21/11/2008

Syntactic sugar makes the world go 'round

For a long time, I considered Java the C of the Java platform. It's pretty much the lowest-level language you can write code with, unless you're using assembly language (and I remember playing with Jasmin in the early days of Java).

Back in early days, the Java language has very little in the way of syntactic sugar, much like C, except that in C you have a preprocessor, whereas in Java, you had to hack your own (just look at the OpenJDK source code for ample examples of custom preprocessing tools in use). So all the code is ultra-verbose, and (to me) there was a huge mental barrier to writing code of any size, just because I had to spell everything out, every time. (Just don't get me started on the lack of typedef in Java.)

With what syntactic sugar there was, it was too easy to encourage programmers to Do The Wrong Thing™: the availability of operator += for strings meant that a lot of programmers tried doing string-building “the C++ way”, never knowing the difference in semantics between += in C++ versus Java. My feeling on this is that += should not be defined for strings, only on StringBuilders and StringBuffers, with the same effect as calling append() but without the function call syntax.

Of course, once we go down that road, perhaps we would need to provide operator overloading across the board. That, of course, leaves me asking why we don't just use C++ in the first place, perhaps doing a variation of C++/CLI for the Java platform. Oh wait, the Java platform isn't as accommodating as .NET is non-Java concepts; I just can't imagine how, say, the STL would be implemented on the Java platform.


As of Java 5, there were certainly a lot more syntactic sugar for things that were commonly done ‘the hard way’ in the past; type-safe enumerations and generics are two that come to mind, not to mention ‘real’ for loops and variadic functions. And soon (perhaps by Java 7, perhaps not), there'll be closures, which I also welcome.

After all these changes, would Java then be seen as the C++ of the Java platform? (Sorry, this is not meant as a slight to C++; I know that Java does not even come close to approaching the power of C++, but it's the best analogy I can come up with.) Is this actually worth pursuing, or should we all start flocking to more powerful languages, perhaps to Groovy?

I singled out Groovy for one reason: it was a language designed for the Java platform, and has the greatest chance of fitting snugly within the Java platform. Of course, there are things it needs to implement, like annotations, but all in good time. My feeling is that, be it Groovy or some other new language, it has to be a language that allows you to express anything you can in Java; and it has to also allow more powerful ways of expressing them, as well as things that cannot easily be expressed in Java.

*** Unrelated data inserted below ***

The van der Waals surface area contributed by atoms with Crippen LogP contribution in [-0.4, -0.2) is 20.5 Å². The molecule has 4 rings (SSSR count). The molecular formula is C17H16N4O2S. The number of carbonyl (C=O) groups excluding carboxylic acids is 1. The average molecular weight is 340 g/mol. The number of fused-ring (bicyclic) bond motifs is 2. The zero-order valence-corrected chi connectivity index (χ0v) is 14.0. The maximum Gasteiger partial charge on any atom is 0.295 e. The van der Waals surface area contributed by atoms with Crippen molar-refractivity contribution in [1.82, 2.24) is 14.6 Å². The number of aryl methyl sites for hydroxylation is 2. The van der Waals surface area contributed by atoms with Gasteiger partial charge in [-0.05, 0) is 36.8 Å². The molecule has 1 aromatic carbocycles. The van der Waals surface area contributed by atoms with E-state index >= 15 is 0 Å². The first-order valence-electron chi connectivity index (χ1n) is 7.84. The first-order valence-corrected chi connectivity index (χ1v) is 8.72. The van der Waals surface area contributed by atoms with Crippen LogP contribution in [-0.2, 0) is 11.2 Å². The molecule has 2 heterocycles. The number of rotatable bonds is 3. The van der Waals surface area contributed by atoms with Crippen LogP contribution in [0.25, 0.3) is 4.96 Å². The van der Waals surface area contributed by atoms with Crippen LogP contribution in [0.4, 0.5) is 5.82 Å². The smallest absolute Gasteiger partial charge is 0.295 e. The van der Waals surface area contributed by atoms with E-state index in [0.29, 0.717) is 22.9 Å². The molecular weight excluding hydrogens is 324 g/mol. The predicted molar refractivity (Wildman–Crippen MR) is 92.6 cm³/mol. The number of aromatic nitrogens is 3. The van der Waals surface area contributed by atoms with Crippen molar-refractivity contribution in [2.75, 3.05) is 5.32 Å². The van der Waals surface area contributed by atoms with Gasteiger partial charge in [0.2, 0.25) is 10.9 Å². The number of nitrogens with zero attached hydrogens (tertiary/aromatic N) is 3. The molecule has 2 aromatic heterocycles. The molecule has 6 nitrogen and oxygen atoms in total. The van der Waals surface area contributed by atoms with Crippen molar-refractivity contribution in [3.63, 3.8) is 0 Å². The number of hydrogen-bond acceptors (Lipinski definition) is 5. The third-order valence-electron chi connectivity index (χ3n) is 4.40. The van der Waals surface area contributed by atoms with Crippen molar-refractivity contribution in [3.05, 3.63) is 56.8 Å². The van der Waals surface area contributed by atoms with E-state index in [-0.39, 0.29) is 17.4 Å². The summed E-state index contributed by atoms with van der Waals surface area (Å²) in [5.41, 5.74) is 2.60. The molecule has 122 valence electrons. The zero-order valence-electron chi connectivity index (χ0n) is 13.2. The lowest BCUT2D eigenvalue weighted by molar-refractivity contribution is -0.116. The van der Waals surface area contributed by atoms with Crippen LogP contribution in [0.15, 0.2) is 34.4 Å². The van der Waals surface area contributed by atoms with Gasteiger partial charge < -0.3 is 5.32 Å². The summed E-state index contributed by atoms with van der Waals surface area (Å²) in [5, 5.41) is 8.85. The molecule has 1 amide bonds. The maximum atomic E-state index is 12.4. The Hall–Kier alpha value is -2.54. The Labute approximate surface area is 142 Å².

I would love nothing more than for programmers to write most of their code in a high-level language, with the bottlenecks separated out into a separate module, which can be written in a lower-level language like Java, for performance. But to get people to switch, that high-level language had better be good to use, and not compromise on features that are available in the Java language.


So, the whole point of that little ramble is that I do think there needs to be a ‘better Java’ for Java programmers. Everything that's easy in Java should stay easy, and anything that's commonly done in Java (and programming in general) but is hard should also be made easy, to further encourage their use. Also, it should link to Java in a seamless way; it should be easy to incrementally convert a project to this new language, file by file.

The language can use either static typing (provided there's good type inference so programmers don't have to spell out types all the time) or dynamic typing; I don't care either way, especially given developments in Da Vinci Machine that will give dynamic languages much better support on the Java platform. I have a feeling, though, that experienced Java programmers will continue to prefer static typing.

The language I envision does not need to be backwards-compatible with Java; for example, the whole insane syntax for anonymous classes can be done away with, especially in one-method cases. It also does not need to function in any platform other than the Java platform. I don't really care about portability to unmanaged platforms or to .NET or to Parrot or to anything else.

Really, like I said, I'm just looking for a ‘better Java’ that's good for most present Java programmers to switch to. And, given the current wide(ish) adoption of Groovy, this ideal language would probably be implemented as a future version of Groovy.

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